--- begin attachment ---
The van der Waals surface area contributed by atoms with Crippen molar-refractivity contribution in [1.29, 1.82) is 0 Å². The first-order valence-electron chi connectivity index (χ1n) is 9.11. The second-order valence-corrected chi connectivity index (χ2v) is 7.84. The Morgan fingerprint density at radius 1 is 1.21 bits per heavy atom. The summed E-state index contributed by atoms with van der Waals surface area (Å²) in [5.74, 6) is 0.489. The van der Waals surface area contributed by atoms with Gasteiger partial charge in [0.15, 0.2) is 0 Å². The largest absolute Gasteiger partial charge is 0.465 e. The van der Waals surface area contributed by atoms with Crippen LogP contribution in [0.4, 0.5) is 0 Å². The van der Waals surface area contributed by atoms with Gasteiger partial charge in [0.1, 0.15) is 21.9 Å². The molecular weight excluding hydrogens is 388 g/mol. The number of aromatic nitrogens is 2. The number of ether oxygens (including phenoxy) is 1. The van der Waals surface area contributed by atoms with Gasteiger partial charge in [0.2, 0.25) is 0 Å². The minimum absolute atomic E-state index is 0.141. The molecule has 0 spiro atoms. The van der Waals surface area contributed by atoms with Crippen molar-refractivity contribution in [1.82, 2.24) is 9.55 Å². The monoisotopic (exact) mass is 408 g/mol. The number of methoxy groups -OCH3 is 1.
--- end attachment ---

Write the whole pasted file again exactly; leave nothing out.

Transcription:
The van der Waals surface area contributed by atoms with Crippen molar-refractivity contribution in [1.29, 1.82) is 0 Å². The first-order valence-electron chi connectivity index (χ1n) is 9.11. The second-order valence-corrected chi connectivity index (χ2v) is 7.84. The Morgan fingerprint density at radius 1 is 1.21 bits per heavy atom. The summed E-state index contributed by atoms with van der Waals surface area (Å²) in [5.74, 6) is 0.489. The van der Waals surface area contributed by atoms with Gasteiger partial charge in [0.15, 0.2) is 0 Å². The largest absolute Gasteiger partial charge is 0.465 e. The van der Waals surface area contributed by atoms with Crippen LogP contribution in [0.4, 0.5) is 0 Å². The van der Waals surface area contributed by atoms with Gasteiger partial charge in [0.1, 0.15) is 21.9 Å². The molecular weight excluding hydrogens is 388 g/mol. The number of aromatic nitrogens is 2. The number of ether oxygens (including phenoxy) is 1. The van der Waals surface area contributed by atoms with Gasteiger partial charge in [0.2, 0.25) is 0 Å². The minimum absolute atomic E-state index is 0.141. The molecule has 0 spiro atoms. The van der Waals surface area contributed by atoms with Crippen molar-refractivity contribution in [1.82, 2.24) is 9.55 Å². The monoisotopic (exact) mass is 408 g/mol. The number of methoxy groups -OCH3 is 1.